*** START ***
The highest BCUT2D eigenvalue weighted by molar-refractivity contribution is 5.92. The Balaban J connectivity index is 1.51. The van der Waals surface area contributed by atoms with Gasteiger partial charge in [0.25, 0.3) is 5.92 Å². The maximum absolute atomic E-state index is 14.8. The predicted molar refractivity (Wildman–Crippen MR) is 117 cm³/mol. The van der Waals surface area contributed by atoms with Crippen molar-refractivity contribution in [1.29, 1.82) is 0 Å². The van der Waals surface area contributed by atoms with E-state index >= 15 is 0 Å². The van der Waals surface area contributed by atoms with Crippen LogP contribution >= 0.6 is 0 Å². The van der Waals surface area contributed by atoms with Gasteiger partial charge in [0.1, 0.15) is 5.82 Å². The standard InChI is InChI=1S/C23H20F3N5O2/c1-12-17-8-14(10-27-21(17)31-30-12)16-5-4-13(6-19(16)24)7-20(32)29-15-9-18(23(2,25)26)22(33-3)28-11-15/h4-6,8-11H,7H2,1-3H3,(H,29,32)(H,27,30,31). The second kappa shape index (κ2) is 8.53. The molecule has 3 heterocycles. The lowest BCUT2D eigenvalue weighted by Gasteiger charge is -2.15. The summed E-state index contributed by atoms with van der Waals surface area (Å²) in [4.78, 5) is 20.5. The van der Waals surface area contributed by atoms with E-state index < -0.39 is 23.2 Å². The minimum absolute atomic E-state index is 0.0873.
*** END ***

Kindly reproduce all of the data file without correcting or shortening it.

The highest BCUT2D eigenvalue weighted by molar-refractivity contribution is 5.92. The Balaban J connectivity index is 1.51. The van der Waals surface area contributed by atoms with Gasteiger partial charge in [0.25, 0.3) is 5.92 Å². The maximum absolute atomic E-state index is 14.8. The predicted molar refractivity (Wildman–Crippen MR) is 117 cm³/mol. The van der Waals surface area contributed by atoms with Crippen molar-refractivity contribution in [1.29, 1.82) is 0 Å². The van der Waals surface area contributed by atoms with E-state index >= 15 is 0 Å². The van der Waals surface area contributed by atoms with Crippen LogP contribution >= 0.6 is 0 Å². The van der Waals surface area contributed by atoms with Gasteiger partial charge in [0.1, 0.15) is 5.82 Å². The standard InChI is InChI=1S/C23H20F3N5O2/c1-12-17-8-14(10-27-21(17)31-30-12)16-5-4-13(6-19(16)24)7-20(32)29-15-9-18(23(2,25)26)22(33-3)28-11-15/h4-6,8-11H,7H2,1-3H3,(H,29,32)(H,27,30,31). The second kappa shape index (κ2) is 8.53. The molecule has 3 heterocycles. The lowest BCUT2D eigenvalue weighted by Gasteiger charge is -2.15. The summed E-state index contributed by atoms with van der Waals surface area (Å²) in [4.78, 5) is 20.5. The van der Waals surface area contributed by atoms with E-state index < -0.39 is 23.2 Å². The minimum absolute atomic E-state index is 0.0873.